Many experts agree that the safest way to get into business for yourself is to buy a business rather than start a business from scratch. That’s both true and false.
It’s true in that a business start up tends to have a high failure rate. However, remember that most new businesses are poorly planned and prepared for. Make sure your business and ideas are well thought out.
You give yourself a better than average chance of success when you go through a proper planning process and surround yourself with capable advisors. You should do that whether you buy a business or start from scratch.
It’s false to the extent that you decide to start small, perhaps even part-time and work your way up. You need to start a business that lends itself to this model. If you do, then this can work well as you avoid paying the potentially large upfront purchase price.
Few can afford to pay cash for a business and thus take on debt to start. Debt is never a good thing. That bears repeating – debt is NEVER a good thing.
Debt means that even after covering all your costs of operations you still have to make payments on that debt before paying yourself. This increases your risk and the possibility that a downturn in your markets puts you out of business.
Always remember that debt cuts your options down significantly and will make you a slave to your lender. You wanted to leave the world of the wage slave … great idea … but don’t enter into the world of the debt slave. It’s not any better, it’s worse.
In the right situation, buying an existing business can make a lot of sense. A well established small business in a good market, purchased at a fair price, can be a good way to go. Don’t buy potential alone. The business must have proven results. To determine whether a business is a fair deal for you will require a review of its financial records.
I typically like to see five years tax returns and do an interview of the management team. Your best bet is to have a business valuation done by a qualified professional, a Certified Valuation Analyst (CVA).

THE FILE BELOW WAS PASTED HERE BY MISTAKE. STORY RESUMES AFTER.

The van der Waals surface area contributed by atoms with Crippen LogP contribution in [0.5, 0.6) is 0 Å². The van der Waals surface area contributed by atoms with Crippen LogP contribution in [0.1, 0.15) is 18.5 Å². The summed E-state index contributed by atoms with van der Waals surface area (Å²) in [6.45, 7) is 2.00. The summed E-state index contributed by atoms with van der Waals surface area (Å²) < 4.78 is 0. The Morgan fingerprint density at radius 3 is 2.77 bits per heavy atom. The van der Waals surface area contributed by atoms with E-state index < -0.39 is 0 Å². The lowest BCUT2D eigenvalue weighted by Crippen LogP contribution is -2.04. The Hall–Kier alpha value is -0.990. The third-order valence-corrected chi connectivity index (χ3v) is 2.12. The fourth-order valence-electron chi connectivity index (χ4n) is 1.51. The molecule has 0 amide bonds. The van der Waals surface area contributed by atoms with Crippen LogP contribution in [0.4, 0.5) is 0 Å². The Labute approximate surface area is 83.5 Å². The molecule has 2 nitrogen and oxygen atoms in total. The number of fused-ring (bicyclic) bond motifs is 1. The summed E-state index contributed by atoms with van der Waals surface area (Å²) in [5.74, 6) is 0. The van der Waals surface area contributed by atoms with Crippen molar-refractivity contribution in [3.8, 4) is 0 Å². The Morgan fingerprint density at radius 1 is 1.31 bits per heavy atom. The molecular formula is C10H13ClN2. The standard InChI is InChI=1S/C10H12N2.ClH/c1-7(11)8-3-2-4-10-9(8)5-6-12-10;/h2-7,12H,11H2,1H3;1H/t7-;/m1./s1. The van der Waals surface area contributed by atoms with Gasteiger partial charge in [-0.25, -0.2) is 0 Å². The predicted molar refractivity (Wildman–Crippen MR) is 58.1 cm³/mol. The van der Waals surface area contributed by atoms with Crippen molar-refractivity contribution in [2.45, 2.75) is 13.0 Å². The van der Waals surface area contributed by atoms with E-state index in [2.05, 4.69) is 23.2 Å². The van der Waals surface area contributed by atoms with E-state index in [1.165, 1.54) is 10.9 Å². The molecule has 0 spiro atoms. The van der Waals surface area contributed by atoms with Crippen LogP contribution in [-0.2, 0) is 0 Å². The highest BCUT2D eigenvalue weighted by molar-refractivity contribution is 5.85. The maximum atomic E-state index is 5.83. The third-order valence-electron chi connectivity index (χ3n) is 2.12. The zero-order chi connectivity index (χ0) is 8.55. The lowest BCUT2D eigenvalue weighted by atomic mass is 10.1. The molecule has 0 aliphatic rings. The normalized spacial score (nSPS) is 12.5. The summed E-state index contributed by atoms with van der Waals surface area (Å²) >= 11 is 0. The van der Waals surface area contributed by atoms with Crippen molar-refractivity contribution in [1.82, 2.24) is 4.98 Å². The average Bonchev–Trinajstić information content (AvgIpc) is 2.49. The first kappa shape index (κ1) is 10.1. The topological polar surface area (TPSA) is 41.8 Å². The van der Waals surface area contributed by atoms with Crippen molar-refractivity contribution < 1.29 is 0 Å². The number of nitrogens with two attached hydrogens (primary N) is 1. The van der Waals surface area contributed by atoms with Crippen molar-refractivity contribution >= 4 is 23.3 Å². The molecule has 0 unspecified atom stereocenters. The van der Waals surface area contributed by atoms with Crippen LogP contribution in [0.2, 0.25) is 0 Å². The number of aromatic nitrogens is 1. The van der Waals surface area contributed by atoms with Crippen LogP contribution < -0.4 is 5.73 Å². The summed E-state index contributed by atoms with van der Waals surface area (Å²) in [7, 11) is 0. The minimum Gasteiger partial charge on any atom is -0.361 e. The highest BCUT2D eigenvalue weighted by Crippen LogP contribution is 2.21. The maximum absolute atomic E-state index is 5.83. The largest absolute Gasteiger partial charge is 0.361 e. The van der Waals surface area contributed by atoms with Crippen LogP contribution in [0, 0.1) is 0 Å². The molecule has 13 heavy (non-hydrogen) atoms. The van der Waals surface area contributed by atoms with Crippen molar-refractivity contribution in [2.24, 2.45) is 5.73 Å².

Before incurring that cost you or you and your CPA could review the financial information to see if there is even a likelihood that it may work before engaging a valuation professional. Small businesses that have been around five or more years have a low failure rate. Economic conditions can throw a wrench into that though. Be sure to take into account how the business will do in any given economic situation or crisis.
Some last thoughts on buying a business. To buy another owner’s business and ideas puts you on the defensive, which isn’t always a great thing. You will find that you acquired your seller’s customers, employees, and culture. Why is that so bad?
You will have to rid yourself of the bad, nonprofitable, or late paying customers. You will have to rid yourself of bad, low character, and under performing employees. And you will need to change the culture of the business from the prior owner’s to one with your unique imprint. My experience is that this can take three or more years and it’s not a lot of fun.
The many times I’ve gone down this road I really questioned whether it would have been easier to start a business from scratch. When you evaluate the business try to evaluate how many bad customers and employees you see and what kind of culture exists. The financial numbers aren’t enough, you will be running this business and it will take your time to change it.
by Steven Schlagel – June 21, 2009